Click on the thumbnails for larger images:

Jeremy Irons Wall Street Journal Interview

The Wall Street Journal

ARTS & ENTERTAINMENT
MARCH 25, 2011

Feeling Wrong for the Role, at First
By AMY CHOZICK

Read the original article here – Wall Street Journal Online

Thirty years after he played Charles Ryder in the British miniseries “Brideshead Revisited,” actor Jeremy Irons takes on another TV role that involves Catholicism, opulence and distrust: Rodrigo Borgia, the scheming patriarch and corrupt Pope Alexander VI in Showtime’s “The Borgias,” premiering April 3.

Watch a scene from Showtime’s new drama ‘The Borgias.’ The series stars Jeremy Irons as Pope Alexander VI. Courtesy Showtime.

Mr. Irons, 62, is perhaps best known for film roles including Claus von Bülow in “Reversal of Fortune,” for which he won an Oscar, and Humbert Humbert in “Lolita.” He also starred in TV miniseries like the 2009 Lifetime biopic “Georgia O’Keeffe” with Joan Allen and “Elizabeth I,” with Helen Mirren.

His deep, languid voice is currently in theaters as the narrator of wildlife documentary “The Last Lions.” (He voiced the villain Scar in “The Lion King.”) In “Margin Call,” an upcoming film about the financial crisis, Mr. Irons plays an embattled Wall Street CEO based on Lehman Brothers’ Richard Fuld.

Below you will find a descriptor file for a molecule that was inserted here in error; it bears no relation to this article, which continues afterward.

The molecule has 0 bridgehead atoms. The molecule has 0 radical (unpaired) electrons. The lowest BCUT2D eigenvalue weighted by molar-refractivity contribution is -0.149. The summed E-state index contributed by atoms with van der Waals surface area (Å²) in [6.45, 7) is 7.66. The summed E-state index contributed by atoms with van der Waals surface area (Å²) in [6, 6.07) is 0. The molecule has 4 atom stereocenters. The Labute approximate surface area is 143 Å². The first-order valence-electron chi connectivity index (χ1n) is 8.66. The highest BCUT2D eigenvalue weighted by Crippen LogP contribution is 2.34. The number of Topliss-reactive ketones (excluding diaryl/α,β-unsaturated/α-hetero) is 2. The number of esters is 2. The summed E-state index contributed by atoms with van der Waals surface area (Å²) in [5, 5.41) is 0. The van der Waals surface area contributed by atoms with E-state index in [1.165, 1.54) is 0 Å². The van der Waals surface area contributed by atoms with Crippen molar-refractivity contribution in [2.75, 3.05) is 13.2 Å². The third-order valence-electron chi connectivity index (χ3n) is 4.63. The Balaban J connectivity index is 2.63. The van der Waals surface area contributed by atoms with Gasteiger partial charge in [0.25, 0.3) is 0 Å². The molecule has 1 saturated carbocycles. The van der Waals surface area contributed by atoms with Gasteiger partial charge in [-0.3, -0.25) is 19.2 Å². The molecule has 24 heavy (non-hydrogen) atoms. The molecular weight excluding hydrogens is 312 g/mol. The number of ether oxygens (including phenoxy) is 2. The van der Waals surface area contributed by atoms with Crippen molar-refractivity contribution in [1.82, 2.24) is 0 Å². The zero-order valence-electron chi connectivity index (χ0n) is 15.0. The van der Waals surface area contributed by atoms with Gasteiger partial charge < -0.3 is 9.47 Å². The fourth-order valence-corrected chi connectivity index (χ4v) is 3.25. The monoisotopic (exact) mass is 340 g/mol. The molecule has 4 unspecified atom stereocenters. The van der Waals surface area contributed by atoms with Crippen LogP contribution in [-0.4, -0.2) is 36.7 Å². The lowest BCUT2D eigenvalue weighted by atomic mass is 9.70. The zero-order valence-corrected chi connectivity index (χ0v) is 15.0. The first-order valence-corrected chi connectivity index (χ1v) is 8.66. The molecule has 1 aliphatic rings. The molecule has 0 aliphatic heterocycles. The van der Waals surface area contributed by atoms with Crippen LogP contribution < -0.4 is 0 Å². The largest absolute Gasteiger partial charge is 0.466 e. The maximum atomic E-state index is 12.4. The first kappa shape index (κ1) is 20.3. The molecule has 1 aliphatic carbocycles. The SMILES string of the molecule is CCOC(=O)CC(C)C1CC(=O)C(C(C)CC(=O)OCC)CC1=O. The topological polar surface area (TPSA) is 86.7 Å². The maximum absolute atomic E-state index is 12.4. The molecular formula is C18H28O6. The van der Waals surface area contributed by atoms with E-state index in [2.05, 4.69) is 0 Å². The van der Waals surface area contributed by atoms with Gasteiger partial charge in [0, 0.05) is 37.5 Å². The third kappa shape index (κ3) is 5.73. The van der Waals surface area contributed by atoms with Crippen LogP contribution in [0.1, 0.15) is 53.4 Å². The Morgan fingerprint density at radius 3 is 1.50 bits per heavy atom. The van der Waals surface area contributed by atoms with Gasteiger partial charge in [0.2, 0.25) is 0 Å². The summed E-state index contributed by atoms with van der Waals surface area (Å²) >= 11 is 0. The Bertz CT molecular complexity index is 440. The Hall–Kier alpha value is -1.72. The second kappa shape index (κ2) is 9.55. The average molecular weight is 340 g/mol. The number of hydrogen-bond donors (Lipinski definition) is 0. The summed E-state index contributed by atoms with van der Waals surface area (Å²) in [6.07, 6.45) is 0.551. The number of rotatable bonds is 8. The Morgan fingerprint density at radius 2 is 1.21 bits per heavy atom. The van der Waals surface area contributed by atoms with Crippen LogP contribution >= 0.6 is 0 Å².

Mr. Irons was reluctant to commit to an ongoing TV series, but the nine-episode cable run and the fact that Irish director Neil Jordan (“The Crying Game”) would write and direct “The Borgias,” convinced him.

The Wall Street Journal: Why is “The Borgias” being touted as a kind of medieval version of “The Godfather”?

Mr. Irons: There’s an element in common in that Don Corleone was an Italian in America. Rodrigo is a Spaniard in Rome. Yes, that element of the manipulator and the immigrant trying to find power and how to hold onto it and influence people as the head of the family. But those parallels don’t run very deep. I think it’s sort of a marketing idea Showtime had. [Mario] Puzo wrote a novel [“The Family”] about the Borgias, of course.

You’ve said you don’t think you’re right for the role of Rodrigo. Why not?